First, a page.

Calls for devolution of Justice to Wales as report reveals shocking conditions women inmates face in English prison
A newly published report has revealed that women prisoners from south Wales who are forced to carry out their sentences in south west England are living in shocking conditions.
The HM Inspectorate of Prisons carried out an unannounced visit of HMP Eastwood Park in Gloucestershire in October 2022, but it wasn’t until earlier this month that the report was published.
The report includes a survey which shows that 83% of the women there said they were suffering from mental health difficulties. Many were caught in the cycle of homelessness, drug or alcohol misuse and offending.
There isn’t a women’s prison in Wales.
Women from south Wales are sent to Eastwood Park, whilst women from north Wales are sent to HMP Styal, outside Manchester.
Jenny Rathbone MS for Cardiff Central and Chair of the Senedd’s Equality and Social Justice Committee, said the Eastwood Prison inspection report was “very troubling” and makes for difficult reading – “bloodstains on the wall, extreme mental distress, including spiralling incidents of self-harm, which well-meaning but poorly trained staff were not equipped to deal with.”
Conditions need improving she said, adding that it’s a, “desperate situation for women who are acutely unwell and yet being incarcerated on very short sentences in really awful conditions.”
Ms Rathbone told Nation.Cymru: “It’s a very shocking report and what is worst about it for me is that they took three months to publish such a significant report – it’s disgraceful.”
Devolution of Justice
Ms Rathbone added that the report is: “Symptomatic of the problems in the prison service which is absolutely not fit for purpose.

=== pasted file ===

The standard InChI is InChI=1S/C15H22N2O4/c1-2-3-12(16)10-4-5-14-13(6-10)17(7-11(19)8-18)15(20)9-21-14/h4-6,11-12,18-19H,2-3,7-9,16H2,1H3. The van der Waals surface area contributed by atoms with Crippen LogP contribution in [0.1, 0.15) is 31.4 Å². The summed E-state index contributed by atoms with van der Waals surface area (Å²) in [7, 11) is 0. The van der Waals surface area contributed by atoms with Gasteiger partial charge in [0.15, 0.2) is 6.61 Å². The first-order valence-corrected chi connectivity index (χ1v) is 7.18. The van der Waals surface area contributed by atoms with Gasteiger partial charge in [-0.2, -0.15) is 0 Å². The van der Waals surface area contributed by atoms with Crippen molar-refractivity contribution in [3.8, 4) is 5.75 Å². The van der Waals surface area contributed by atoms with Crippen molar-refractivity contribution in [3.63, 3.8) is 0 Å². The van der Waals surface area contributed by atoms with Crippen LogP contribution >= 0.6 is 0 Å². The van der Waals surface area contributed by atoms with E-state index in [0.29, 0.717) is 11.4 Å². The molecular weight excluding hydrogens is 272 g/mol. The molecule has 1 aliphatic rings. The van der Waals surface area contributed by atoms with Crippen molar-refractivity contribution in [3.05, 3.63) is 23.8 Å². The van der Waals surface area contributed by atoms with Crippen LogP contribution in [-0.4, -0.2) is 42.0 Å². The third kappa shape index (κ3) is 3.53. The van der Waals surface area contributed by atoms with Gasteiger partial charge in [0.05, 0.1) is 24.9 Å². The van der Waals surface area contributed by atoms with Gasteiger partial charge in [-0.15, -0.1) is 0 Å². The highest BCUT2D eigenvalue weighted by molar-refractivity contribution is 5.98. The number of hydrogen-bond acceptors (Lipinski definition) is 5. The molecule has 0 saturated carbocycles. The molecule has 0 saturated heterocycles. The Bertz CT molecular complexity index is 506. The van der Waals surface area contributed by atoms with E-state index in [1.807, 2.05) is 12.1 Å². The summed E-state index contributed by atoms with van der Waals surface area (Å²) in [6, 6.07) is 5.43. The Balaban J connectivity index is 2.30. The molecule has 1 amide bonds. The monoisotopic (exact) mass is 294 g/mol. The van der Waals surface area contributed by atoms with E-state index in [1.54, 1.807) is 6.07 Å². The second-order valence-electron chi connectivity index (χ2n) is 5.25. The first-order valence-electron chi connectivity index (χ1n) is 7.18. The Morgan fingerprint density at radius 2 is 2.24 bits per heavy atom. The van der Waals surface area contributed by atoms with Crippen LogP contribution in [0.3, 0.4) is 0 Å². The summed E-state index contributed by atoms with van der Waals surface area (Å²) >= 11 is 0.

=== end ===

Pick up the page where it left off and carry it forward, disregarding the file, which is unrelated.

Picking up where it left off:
“Rehabilitation is what prison is supposed to be about.”
The UK Government’s Ministry of Justice is responsible for prisons but according to Ms Rathbone: “Ultimately we need to have the devolution of Justice to Wales – it’s a work in progress.”
In the meantime, family friends and children of Welsh women prisoners have to travel to England to visit loved ones.
“It’s traumatic for a child to have to go all that way to see their mother. Ideally, most women shouldn’t be going to prison at all, is my view.”
There are cases of women being imprisoned for offences that men would never be sent to prison for, said Ms Rathbone.
“There’s a complete bias against women in the criminal justice system – because of gender issues we have throughout society.
“Most of the women are being sent to prison for less than a year which is a complete waste of time in terms of rehabilitation. It’s massive in terms of the disruption it causes to children – most women have children.
“That’s why we need alternatives to prison for women whose main offences is to be poor and have had traumatic lives. The statistics around the number of women who have been sexually abused as a child, and who have been victims of domestic violence, is massive.
“There’s a significant number of women who have additional learning needs as well.”
“Obviously there are a small minority of women who are violent and dangerous people who need to be sent to prison.”
The Senedd’s Equality and Social Justice Committee is finalising its own report on women in the criminal justice system. It will be published in early March.
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